Differs from O. picta sp. nov. in having prominent dorsal markings restricted to the midline (versus more evenly spread across dorsum), original tail pattern of paired blotches on dorsal midline (versus irregular bands), iris typically dark copper coloured (versus gold), larger size (max 89.4 mm versus max 79.7 mm), head shorter (HL/ SVL 0.21–0.24 versus 0.23–0.26) and narrower (HW/SVL 0.17–0.18 versus 0.18–0.21), and regrown tail narrower (TW/TL 0.18–0.22 versus 0.21–0.28) ( Tables 1, 2).

Differs from O. lineata sp. nov. in having an unbroken nape bar (versus V- or Y-shaped broken bar), dorsal pattern of paired dumbbells along midline (versus linearly-arranged lines, spots and black markings on either side of thin, pale midline), lateral surfaces finely flecked (versus heavily marked with white spots and black markings), a thin black line running from below the back of the eye to below the nape marking (versus a dark band running from the back of the eye and usually to the nape marking), hindlimbs mottled (versus usually small white spots on at least base of hindlimbs), larger size (max 89.4 mm versus max 79.0 mm), relatively more flattened original tail (TD/TW 0.63–0.74 versus 0.79–0.81), lower interorbital count (17–21 versus 21–23), lower number of supralabials (9–11 versus 11–13), and series of pre-cloacal pores in males generally separated by fewer scales medially (1–3 versus 2–6) ( Tables 1, 2).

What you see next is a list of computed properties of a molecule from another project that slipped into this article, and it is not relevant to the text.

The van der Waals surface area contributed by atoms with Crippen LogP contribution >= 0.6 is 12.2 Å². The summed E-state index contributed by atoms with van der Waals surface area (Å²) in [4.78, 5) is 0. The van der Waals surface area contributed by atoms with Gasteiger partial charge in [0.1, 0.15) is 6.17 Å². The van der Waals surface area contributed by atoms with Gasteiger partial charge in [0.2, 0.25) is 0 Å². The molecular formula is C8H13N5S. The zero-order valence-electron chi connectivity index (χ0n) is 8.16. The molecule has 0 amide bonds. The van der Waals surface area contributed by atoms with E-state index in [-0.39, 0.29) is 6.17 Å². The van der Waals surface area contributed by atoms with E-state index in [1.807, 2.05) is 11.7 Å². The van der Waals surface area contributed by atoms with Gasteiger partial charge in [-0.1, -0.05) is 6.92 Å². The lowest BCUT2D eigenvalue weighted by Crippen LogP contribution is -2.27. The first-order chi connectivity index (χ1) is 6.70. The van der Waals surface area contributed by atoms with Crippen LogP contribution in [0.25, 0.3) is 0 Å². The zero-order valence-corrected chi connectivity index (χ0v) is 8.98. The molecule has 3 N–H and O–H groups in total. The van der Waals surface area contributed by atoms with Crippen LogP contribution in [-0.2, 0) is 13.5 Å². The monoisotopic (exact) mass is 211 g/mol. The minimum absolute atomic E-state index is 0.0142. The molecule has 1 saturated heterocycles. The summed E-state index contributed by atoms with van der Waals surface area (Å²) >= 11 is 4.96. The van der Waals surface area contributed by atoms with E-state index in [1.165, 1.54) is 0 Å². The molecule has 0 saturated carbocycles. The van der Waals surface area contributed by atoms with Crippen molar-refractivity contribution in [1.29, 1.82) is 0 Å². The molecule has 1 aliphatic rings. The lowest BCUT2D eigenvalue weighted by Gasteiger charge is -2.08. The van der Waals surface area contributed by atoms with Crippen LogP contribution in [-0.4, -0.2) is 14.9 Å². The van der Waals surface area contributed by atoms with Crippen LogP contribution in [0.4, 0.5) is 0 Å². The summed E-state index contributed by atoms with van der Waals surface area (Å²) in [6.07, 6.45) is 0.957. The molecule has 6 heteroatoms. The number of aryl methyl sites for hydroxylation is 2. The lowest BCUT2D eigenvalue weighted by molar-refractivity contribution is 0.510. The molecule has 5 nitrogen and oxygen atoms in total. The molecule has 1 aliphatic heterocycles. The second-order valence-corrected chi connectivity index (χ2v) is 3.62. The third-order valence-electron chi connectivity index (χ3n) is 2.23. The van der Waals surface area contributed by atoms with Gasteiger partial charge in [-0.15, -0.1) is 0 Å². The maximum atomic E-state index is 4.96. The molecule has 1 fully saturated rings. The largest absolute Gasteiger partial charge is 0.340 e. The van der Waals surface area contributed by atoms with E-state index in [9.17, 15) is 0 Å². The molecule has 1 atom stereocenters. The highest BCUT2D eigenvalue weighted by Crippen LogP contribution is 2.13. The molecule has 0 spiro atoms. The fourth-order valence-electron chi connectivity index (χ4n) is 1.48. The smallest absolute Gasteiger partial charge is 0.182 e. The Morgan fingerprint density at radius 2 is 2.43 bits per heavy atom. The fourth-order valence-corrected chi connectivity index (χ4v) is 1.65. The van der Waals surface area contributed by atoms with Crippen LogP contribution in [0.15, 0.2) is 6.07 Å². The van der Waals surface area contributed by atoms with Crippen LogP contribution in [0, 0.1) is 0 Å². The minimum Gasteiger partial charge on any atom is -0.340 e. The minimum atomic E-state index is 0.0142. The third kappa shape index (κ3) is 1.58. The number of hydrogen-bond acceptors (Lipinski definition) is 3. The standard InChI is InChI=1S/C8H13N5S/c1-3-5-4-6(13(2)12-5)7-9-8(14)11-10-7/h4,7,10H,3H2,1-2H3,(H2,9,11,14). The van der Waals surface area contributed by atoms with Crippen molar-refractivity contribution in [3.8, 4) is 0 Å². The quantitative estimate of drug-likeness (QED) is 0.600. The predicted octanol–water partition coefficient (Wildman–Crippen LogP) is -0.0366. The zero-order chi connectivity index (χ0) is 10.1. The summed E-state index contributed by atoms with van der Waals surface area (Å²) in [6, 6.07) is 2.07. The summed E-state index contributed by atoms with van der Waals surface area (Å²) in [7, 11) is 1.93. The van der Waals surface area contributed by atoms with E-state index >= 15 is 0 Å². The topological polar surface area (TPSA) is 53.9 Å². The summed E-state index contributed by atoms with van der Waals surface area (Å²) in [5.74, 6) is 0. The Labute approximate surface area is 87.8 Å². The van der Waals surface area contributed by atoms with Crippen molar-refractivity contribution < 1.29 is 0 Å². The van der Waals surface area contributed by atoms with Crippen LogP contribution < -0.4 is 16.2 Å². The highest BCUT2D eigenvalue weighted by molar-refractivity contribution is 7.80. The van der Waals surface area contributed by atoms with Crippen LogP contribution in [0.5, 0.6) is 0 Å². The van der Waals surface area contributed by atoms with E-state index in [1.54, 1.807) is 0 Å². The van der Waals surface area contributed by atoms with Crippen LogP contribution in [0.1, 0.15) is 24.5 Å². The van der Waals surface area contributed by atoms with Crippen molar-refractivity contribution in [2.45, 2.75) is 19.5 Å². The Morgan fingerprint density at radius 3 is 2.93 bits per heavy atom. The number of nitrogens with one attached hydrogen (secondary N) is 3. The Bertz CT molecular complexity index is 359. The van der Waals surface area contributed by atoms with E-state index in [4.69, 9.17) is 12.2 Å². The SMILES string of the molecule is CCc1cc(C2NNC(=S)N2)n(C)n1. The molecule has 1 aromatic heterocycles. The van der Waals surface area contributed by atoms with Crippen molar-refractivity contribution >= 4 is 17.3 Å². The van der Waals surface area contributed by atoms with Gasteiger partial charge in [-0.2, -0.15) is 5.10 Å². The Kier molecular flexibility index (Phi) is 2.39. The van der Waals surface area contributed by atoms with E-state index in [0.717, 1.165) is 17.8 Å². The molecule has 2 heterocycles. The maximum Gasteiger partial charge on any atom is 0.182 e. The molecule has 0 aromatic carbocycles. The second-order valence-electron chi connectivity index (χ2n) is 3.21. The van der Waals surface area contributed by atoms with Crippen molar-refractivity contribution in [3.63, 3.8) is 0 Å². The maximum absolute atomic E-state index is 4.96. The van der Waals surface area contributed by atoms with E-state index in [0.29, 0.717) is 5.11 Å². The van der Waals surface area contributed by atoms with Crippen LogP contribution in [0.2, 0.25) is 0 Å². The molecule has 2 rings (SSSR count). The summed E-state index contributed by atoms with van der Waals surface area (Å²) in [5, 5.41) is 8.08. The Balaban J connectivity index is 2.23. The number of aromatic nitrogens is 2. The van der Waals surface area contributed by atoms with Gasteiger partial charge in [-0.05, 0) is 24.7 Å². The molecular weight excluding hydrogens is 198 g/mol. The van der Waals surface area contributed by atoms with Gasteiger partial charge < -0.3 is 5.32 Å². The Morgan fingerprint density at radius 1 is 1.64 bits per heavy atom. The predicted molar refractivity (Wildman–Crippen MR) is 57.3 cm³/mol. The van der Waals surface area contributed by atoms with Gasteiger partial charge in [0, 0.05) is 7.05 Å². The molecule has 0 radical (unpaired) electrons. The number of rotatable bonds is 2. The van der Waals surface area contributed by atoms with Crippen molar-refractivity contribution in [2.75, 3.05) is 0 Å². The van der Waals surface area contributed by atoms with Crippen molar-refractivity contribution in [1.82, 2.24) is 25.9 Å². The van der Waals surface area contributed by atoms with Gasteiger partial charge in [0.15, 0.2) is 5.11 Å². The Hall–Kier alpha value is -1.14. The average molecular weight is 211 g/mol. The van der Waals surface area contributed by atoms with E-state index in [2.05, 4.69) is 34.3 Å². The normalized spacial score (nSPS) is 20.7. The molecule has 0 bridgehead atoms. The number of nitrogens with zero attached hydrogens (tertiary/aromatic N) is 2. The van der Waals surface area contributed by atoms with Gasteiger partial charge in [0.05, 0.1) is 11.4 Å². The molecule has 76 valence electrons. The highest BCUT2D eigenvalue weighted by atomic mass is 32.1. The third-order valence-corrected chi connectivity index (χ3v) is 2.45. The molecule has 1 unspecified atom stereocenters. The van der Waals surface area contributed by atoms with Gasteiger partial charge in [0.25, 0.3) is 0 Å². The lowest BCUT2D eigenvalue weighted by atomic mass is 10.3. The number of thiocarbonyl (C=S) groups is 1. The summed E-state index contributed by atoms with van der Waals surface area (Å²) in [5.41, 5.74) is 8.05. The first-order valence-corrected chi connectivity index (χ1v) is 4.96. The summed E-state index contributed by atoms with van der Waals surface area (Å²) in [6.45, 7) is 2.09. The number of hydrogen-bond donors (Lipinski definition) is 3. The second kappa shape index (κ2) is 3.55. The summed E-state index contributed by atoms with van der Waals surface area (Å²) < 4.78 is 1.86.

Etymology. From the Latin elegans , meaning elegant; in reference to the fine pattern and form of this species.

Distribution. Known from many sites in inland southern Queensland and northern New south Wales ( Fig. 1 View FIGURE 1 ), from the Carnarvon National Park region in the north to the Dubbo area in the south.

Ecology. Oedura elegans sp. nov. occurs in dry woodlands, particularly complex woodlands with cypress pines and shrubby elements. Arboreal; individuals are typically found at night foraging on stems and branches of trees or shrubs, or on fallen timber.

Conservation. Extensive clearing across its range has greatly reduced the area of habitat but the species as a whole is not threatened because it persists at many sites, including a number of national parks and state forests. However, it is probably regionally threatened in areas of its range that have been subject to the most intensive clearing (e.g., Goondiwindi–Narrabri region).


Queensland Museum